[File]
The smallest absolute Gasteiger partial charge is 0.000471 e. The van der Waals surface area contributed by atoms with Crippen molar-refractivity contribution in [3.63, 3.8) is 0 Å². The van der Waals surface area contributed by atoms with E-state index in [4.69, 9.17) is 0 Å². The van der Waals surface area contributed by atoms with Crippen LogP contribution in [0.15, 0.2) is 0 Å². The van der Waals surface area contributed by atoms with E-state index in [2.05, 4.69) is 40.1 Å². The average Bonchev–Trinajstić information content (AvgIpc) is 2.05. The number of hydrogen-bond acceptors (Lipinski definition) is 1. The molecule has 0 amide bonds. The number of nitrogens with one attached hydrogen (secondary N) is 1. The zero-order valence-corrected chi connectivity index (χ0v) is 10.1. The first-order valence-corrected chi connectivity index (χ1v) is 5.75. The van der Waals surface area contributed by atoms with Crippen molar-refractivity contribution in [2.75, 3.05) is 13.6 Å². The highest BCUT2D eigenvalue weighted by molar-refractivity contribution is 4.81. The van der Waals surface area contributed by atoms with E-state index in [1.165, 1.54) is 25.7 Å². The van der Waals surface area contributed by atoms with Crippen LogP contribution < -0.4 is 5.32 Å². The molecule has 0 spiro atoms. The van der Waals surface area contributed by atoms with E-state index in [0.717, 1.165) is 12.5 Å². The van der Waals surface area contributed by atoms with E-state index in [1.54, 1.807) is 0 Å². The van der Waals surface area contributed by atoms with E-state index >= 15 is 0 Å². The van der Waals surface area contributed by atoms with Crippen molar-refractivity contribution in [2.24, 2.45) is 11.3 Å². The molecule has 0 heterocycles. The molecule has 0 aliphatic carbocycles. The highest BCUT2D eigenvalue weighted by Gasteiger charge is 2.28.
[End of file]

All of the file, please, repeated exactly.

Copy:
The smallest absolute Gasteiger partial charge is 0.000471 e. The van der Waals surface area contributed by atoms with Crippen molar-refractivity contribution in [3.63, 3.8) is 0 Å². The van der Waals surface area contributed by atoms with E-state index in [4.69, 9.17) is 0 Å². The van der Waals surface area contributed by atoms with Crippen LogP contribution in [0.15, 0.2) is 0 Å². The van der Waals surface area contributed by atoms with E-state index in [2.05, 4.69) is 40.1 Å². The average Bonchev–Trinajstić information content (AvgIpc) is 2.05. The number of hydrogen-bond acceptors (Lipinski definition) is 1. The molecule has 0 amide bonds. The number of nitrogens with one attached hydrogen (secondary N) is 1. The zero-order valence-corrected chi connectivity index (χ0v) is 10.1. The first-order valence-corrected chi connectivity index (χ1v) is 5.75. The van der Waals surface area contributed by atoms with Crippen molar-refractivity contribution in [2.75, 3.05) is 13.6 Å². The highest BCUT2D eigenvalue weighted by molar-refractivity contribution is 4.81. The van der Waals surface area contributed by atoms with E-state index in [1.165, 1.54) is 25.7 Å². The van der Waals surface area contributed by atoms with Crippen LogP contribution < -0.4 is 5.32 Å². The molecule has 0 spiro atoms. The van der Waals surface area contributed by atoms with E-state index in [0.717, 1.165) is 12.5 Å². The van der Waals surface area contributed by atoms with E-state index in [1.54, 1.807) is 0 Å². The van der Waals surface area contributed by atoms with E-state index >= 15 is 0 Å². The van der Waals surface area contributed by atoms with Crippen molar-refractivity contribution in [2.24, 2.45) is 11.3 Å². The molecule has 0 heterocycles. The molecule has 0 aliphatic carbocycles. The highest BCUT2D eigenvalue weighted by Gasteiger charge is 2.28.